The owner of the house — Roderick’s mother Yvonne — was injured and taken to hospital. She was 98 years old. She is a legendary woman and did very much to conserve the Lebanese architectural heritage. Even though the injuries weren’t critical and doctors did their best, she anyway died. She didn’t cope with the consequences of terrible stress. Yes, due to her age. But people live longer, especially such people who were in their sound mind till the end. But the shock was inhumane.

I expressed my condolences, asked him about the current situation with the house that was on the way of the explosive wave, right in front of the port. I asked him about the fate of numerous artefacts that were kept in glass windows in this house. To my surprise, most of them survived. Even a collection of Roman glass, which is from 1,500 to 2,000 years old, wasn’t almost damaged, poor walls received the main blow. The walls have fissures, a brigade of Hindu constructors are getting rid of them now. Yes, the majority of constructors and repairers are foreigners: India and Syria. It is both cheaper and has a better quality — these people have experience.

The walls have fissures, a brigade of Hindu constructors are getting rid of them now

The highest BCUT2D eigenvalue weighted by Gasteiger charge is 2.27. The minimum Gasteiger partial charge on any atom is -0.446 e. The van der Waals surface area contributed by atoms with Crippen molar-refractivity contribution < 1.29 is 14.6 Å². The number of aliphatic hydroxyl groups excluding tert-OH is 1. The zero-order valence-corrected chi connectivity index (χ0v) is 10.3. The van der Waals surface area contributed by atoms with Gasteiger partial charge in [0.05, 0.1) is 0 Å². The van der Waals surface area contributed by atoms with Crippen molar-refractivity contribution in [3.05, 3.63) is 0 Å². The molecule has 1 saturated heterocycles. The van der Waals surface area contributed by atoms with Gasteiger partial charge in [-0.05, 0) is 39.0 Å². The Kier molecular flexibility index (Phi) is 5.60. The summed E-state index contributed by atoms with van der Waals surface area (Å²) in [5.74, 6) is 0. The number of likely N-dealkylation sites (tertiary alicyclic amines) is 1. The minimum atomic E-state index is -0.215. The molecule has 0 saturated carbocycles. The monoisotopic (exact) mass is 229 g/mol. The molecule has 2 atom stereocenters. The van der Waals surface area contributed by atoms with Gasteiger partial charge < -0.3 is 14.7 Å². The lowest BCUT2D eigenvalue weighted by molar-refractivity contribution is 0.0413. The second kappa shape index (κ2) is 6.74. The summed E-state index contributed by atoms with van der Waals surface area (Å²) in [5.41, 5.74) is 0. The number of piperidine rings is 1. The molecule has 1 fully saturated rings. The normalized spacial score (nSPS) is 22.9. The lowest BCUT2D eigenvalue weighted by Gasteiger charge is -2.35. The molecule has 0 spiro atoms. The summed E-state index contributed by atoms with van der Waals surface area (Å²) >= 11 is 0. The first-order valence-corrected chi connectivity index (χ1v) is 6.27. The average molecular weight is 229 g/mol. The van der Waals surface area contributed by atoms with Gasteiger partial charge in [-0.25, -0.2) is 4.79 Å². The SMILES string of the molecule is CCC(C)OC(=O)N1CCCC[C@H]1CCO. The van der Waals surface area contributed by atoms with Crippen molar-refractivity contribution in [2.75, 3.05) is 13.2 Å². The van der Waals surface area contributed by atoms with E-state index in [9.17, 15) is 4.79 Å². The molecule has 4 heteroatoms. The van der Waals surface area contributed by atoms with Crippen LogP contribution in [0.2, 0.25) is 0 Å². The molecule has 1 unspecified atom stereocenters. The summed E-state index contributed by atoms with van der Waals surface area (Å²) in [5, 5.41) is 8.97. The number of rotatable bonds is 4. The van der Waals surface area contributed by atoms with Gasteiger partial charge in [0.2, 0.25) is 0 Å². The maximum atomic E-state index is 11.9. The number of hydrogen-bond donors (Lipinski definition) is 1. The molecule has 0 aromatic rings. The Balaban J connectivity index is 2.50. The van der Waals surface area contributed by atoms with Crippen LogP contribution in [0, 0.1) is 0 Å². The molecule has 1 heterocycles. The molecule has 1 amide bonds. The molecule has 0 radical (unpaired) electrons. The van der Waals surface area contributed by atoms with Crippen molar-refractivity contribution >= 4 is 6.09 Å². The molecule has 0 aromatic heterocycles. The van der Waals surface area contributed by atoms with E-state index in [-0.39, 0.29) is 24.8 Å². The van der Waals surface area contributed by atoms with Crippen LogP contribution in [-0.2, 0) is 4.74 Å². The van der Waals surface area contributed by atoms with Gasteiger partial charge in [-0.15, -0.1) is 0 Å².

Lebanon’s trying to survive

Generally speaking, owners of affected real estate objects have to desperately economise, of course. Almost everybody claimed that they either didn’t receive any compensation and financial aid or did little. There is such a paradox: everybody around thinks the state of affairs is much worse than it is in fact, but anyway they don’t rush to help get rid of the consequences of the trouble. It’s fine when we’re talking about a destroyed setting of a restaurant and window glasses blown apart by the explosion. And when you lost one wall, where should you get money to get it back? But Lebanon is trying to survive. And now it is waiting for foreign tourists very much: the country is in dire need of cash. It has little cash, though it has it. The country that was once very expensive for tourism suddenly became one of the cheapest in the region because of the devaluation of the national currency five times. Most restaurants can’t raise prices because the Lebanese receiving salaries in the local currency that lost its weight are the main clients.

Those who stay will build Beirut again, raise the economy that fell almost till the ground and live on

My daughter with my ex-husband came to see me. We ate fish and seafood for dinner, the bill was $30. The bill that still indicates the dollar rate against lira, which hasn’t officially changed, reads we have $150. An upgraded room in a beach hotel will cost $70 now. And the bill will read you paid $330. These are the paradoxes of today’s Lebanese economy.

A lot of Lebanese have gone or are planning to leave the country if there is a place to stay in. By Lebanese mass media’s approximate estimates, about 400,000 people (including babies, of course) have submitted applications for emigration visas to different countries’ consulates. Those who stay will build Beirut again, raise the economy that fell almost till the ground and live on.

The blast was terrible, but not deadly.

By Anhar Kochneva. Author’s photo courtesy